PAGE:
Fix physics simulation on the flat

If you read it out of context yes you are correct the conclusion should be changed so that it can be read out of context.

I will update that. Thanks

Edit: I updated that conclusion so It can stand alone.

I’ll just add this here:

Please go to the 13:00 minute mark onwards for the relevant comments and insight that Zwift modelling feels incorrect.

Theres also another video he does where he specifically discusses one of his real world friends that he races against and there is no way IRL that this person would beat him because of the watts difference (I’m trying to find the video and the timestamp)
UPDATE: found it here:

go to the 40:00 minute mark

This is Alex Dowsett, current world tour pro, former world hour record holder and time trial specialist:


Once Alex buys a fan I’ll pay more attention to his complaints.


:rofl::rofl::rofl: Fair enough!

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In real life, I always Tt faster than my lighter friends, which 10-20 kg lighter than me.
Even in my draft they always suffer.
But in zwift lighter guys can keep up no problem, as long as they can give same watt per kg.
50kg @ 4w/kg (200 watt) can stay with 90kg @4w/kg who put out 360 watt.
In real life it hard to do that on flat road even in draft


So this thread was really interesting to me as a) I like stats and b) I feel like I am way slower in Zwift than IRL with the exception of hills which feel about right.

So I recently did two laps through the ocean tunnels at somewhat consistent power (using garmin vector 2s as the power source) on the basic TT bike with enve ses 3.4 wheels.

I then pulled the average power, speed, elevation and cadence (why not) from Strava for an 1,100m section that cut off any extra speed from the descent.

So for me (180 cm, 89 kg) using the calculator site from above with measured cadence, 20C temp, -5m elevation , 0 slope, no wind, and assuming a 9.5kg triathlon bike with “narrow racing tires”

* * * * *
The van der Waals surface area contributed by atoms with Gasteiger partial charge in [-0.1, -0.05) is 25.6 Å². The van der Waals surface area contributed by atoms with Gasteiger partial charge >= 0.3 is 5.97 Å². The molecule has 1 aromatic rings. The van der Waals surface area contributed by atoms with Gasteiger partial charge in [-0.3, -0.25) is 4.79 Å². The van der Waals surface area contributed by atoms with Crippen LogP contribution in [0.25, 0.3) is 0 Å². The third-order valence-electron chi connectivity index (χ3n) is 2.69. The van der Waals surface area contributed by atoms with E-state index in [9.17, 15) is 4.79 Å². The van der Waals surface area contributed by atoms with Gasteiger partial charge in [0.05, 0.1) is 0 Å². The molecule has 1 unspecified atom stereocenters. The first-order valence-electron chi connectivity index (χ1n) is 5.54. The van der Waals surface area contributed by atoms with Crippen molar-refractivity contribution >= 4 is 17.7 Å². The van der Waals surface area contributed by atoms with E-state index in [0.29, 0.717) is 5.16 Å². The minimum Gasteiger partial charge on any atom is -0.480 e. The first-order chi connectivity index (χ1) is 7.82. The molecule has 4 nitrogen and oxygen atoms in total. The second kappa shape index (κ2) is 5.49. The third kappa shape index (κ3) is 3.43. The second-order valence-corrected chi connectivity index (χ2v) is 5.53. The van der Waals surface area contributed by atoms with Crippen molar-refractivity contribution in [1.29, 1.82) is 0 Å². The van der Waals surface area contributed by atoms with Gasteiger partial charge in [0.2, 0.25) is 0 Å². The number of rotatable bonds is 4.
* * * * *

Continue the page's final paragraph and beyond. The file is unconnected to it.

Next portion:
Power 157W @ 81 rpm
Zwift 2:10 @ 32.2 kmh 2:08 @ 31.0 kmh

Power 275W @ 94rpm
Zwift: 1:43 @ 40.5 kmh 1:43 @ 38.3 kmh

Despite being a very short interval (and the lack in precision on length from strava), that is surprisingly close, suggesting that any discrepancies in expected speed (for me at least) could be coming primarily from slopes (up or down) or the alternate road surfaces (why so much dirt zwift?). Or that after a drastic reduction in fitness from parenting and a long time off the bike I’m just way slower than I wish I was :wink:

How can the model predict a quicker time with a lower average speed? Is there a difference in assumed route length?

Has to be the rounding error from what Strava tells me I selected (to the nearest 100m) and the actual distance in zwift. As its a short segment I expect some error, but it’s the only true flat I could find.

Today we can see how each one of the light and short climbers is going to literally destroy Fabian Cancellara on a completely flat TT, even putting average 100W less:

Today we will see the evidence of the ridiculous and absurd advantage of being short and light in Zwift, which is huge on all terrains in addition to the obvious (ascents) that IRL does occur.
The reason so many cyclists do the “Zwift diet”.

The model should be corrected because it is absurd that the aerodynamics become lower and lower as a rider gets short and light, such that 155cm and 48kg could feel even tailwind… :joy: :joy:

Please Zwift programmers: ASK FABIAN.
Sure he will help.


really like your effort in this thread here @Susun_Corda !
this w/kg bogus should be unnerved.